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Baghdad Burning: Girl Blog from Iraq

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Baghdad Burning: Girl Blog from Iraq Cover

 

Awards

Third prize winner of the Lettre Ulysses Award for the Art of Reportage
Nominated for the 2006 Samuel Johnson Prize

Synopses & Reviews

Publisher Comments:

In her riveting weblog, a remarkable young Iraqi woman gives a human face to war and occupation.

In August 2003, the world gained access to a remarkable new voice: a blog written by a 25-year-old Iraqi woman living in Baghdad, whose identity remained concealed for her own protection. Calling herself Riverbend, she offered searing eyewitness accounts of the everyday realities on the ground, punctuated by astute analysis on the politics behind these events.

Riverbend recounts stories of life in an occupied city — of neighbors whose homes are raided by U.S. troops, whose relatives disappear into prisons, and whose children are kidnapped by money-hungry militias. The only Iraqi blogger writing from a woman's perspective, she also describes a once-secular city where women are now afraid to leave their homes without head covering and a male escort.

Interspersed with these vivid snapshots from daily life are Riverbend's analyses of everything from the elusive workings of the Iraqi Governing Council to the torture in Abu Gharib, from the coverage provided by American media and by Al-Jazeera to Bush's State of the Union Speech. Here again, she focuses especially on the fate of women, whose rights and freedoms have fallen victim to rising fundamentalisms in a chaotic post-war society.

With thousands of loyal readers worldwide, the Riverbend blog is recognized around the world as a crucial source of information not available through the mainstream media.

Review:

"Iraqi women's voices have been virtually silent since the fall of Baghdad. Yet four months after Saddam's statue toppled in April 2003, the pseudonymous Riverbend, a Baghdad native then 24 years old, began blogging about life in the city in dryly idiomatic English and garnered an instant following that rivals Salam Pax's Where Is Raed? This year's worth of Riverbend's commentary — passionate, frustrated, sarcastic and sometimes hopeful — runs to September 2004. Before the war, Riverbend was a computer programmer ('yes, yes... a geek'), living with her parents and brother in relative affluence; as she chronicles the privations her family experiences under occupation, there is a good deal of 'complaining and ranting' about erratic electricity, intermittent water supplies, near daily explosions, gas shortages and travel restrictions. She rails against the interim governing council ('the puppet government') and Bush and his administration — and is sardonic on Islamic fundamentalism: as Al Sadr and his followers begin to emerge, Riverbend quotes the Carpenters's 'We've Only Just Begun.' But Riverbend is most compelling when she gives cultural object lessons on everything from the changing status of Iraqi women to Ramadan, the Iraqi educational system, the significance of date palms and the details of mourning rituals. Just as fascinating are the mundane facts of daily life, like her unsuccessful attempt to go back to work — no one would guarantee the safety of a woman in the workplace. The blog continues at riverbendblog.blogspot.com; like this book, it offers quick takes on events as they occur, from a perspective too often overlooked, ignored or suppressed. First serial to Ms. Magazine. (May 2)" Publishers Weekly (Copyright Reed Business Information, Inc.)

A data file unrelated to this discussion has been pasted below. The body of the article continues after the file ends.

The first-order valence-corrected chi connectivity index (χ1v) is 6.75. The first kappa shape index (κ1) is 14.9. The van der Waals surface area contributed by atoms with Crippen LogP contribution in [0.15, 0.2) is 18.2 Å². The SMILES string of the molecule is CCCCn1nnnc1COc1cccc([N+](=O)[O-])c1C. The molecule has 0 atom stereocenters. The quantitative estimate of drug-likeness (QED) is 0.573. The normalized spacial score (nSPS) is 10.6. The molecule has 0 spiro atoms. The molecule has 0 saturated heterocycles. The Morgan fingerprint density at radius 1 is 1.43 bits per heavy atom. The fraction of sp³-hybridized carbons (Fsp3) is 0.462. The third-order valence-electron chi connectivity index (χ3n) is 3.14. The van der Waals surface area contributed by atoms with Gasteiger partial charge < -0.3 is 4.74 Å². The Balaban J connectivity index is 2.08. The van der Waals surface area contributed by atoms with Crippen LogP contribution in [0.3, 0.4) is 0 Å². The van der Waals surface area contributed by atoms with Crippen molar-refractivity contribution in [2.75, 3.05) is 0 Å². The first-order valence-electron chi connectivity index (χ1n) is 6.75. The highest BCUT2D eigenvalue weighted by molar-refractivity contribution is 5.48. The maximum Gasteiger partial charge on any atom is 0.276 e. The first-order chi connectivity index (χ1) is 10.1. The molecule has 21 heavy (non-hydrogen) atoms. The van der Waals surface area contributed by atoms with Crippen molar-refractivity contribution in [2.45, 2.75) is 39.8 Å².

Review:

"[A] vivid account of occupied Iraq....Feisty and learned: first-rate reading for any American who suspects that Fox News may not be telling the whole story." Kirkus Reviews

Review:

"[T]he greatest accomplishment of this intriguing book lies in its essential ordinariness. Riverbend is bright and opinionated, true, but...she provides an urgent reminder that, whichever governments we struggle under, we are all the same." Booklist

Review:

"Riverbend demonstrates deep familiarity with Iraqi culture and fills a great proportion of her posts with detailed explanations of local customs and traditions....If she is a fake, she is doing tedious research." San Francisco Chronicle

Synopsis:

An anonymous Iraqi woman presents eyewitness accounts and political analysis of life in the war torn and occupied city.